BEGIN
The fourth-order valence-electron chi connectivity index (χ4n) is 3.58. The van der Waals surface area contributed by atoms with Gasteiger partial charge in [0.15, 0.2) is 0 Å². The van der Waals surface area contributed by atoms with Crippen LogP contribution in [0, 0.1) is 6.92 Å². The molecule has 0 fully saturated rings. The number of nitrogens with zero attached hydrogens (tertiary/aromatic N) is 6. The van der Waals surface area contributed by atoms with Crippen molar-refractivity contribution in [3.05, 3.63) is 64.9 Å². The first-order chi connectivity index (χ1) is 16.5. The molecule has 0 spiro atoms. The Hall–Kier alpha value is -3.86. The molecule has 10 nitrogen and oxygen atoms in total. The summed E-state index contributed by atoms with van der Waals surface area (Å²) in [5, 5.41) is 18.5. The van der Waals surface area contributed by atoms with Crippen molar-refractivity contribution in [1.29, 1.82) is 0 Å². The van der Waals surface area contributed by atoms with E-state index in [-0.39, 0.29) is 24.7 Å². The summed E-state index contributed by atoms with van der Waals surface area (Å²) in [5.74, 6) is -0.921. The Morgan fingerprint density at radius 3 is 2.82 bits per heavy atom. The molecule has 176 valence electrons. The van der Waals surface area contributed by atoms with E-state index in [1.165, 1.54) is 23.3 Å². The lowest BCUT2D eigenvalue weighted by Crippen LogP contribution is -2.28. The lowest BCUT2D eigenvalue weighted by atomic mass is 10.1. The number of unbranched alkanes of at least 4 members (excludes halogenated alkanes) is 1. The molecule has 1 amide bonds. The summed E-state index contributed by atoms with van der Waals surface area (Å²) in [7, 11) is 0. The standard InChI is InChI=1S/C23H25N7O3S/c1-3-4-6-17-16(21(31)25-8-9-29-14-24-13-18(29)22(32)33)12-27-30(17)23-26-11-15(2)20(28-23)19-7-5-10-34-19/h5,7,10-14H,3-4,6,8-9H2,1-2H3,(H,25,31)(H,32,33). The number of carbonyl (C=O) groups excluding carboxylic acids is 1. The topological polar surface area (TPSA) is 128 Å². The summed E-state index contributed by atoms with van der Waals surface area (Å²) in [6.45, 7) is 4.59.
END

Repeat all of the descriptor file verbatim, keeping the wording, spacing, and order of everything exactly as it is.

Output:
The fourth-order valence-electron chi connectivity index (χ4n) is 3.58. The van der Waals surface area contributed by atoms with Gasteiger partial charge in [0.15, 0.2) is 0 Å². The van der Waals surface area contributed by atoms with Crippen LogP contribution in [0, 0.1) is 6.92 Å². The molecule has 0 fully saturated rings. The number of nitrogens with zero attached hydrogens (tertiary/aromatic N) is 6. The van der Waals surface area contributed by atoms with Crippen molar-refractivity contribution in [3.05, 3.63) is 64.9 Å². The first-order chi connectivity index (χ1) is 16.5. The molecule has 0 spiro atoms. The Hall–Kier alpha value is -3.86. The molecule has 10 nitrogen and oxygen atoms in total. The summed E-state index contributed by atoms with van der Waals surface area (Å²) in [5, 5.41) is 18.5. The van der Waals surface area contributed by atoms with Crippen molar-refractivity contribution in [1.29, 1.82) is 0 Å². The van der Waals surface area contributed by atoms with E-state index in [-0.39, 0.29) is 24.7 Å². The summed E-state index contributed by atoms with van der Waals surface area (Å²) in [5.74, 6) is -0.921. The Morgan fingerprint density at radius 3 is 2.82 bits per heavy atom. The molecule has 176 valence electrons. The van der Waals surface area contributed by atoms with E-state index in [1.165, 1.54) is 23.3 Å². The lowest BCUT2D eigenvalue weighted by Crippen LogP contribution is -2.28. The lowest BCUT2D eigenvalue weighted by atomic mass is 10.1. The number of unbranched alkanes of at least 4 members (excludes halogenated alkanes) is 1. The molecule has 1 amide bonds. The summed E-state index contributed by atoms with van der Waals surface area (Å²) in [7, 11) is 0. The standard InChI is InChI=1S/C23H25N7O3S/c1-3-4-6-17-16(21(31)25-8-9-29-14-24-13-18(29)22(32)33)12-27-30(17)23-26-11-15(2)20(28-23)19-7-5-10-34-19/h5,7,10-14H,3-4,6,8-9H2,1-2H3,(H,25,31)(H,32,33). The number of carbonyl (C=O) groups excluding carboxylic acids is 1. The topological polar surface area (TPSA) is 128 Å². The summed E-state index contributed by atoms with van der Waals surface area (Å²) in [6.45, 7) is 4.59.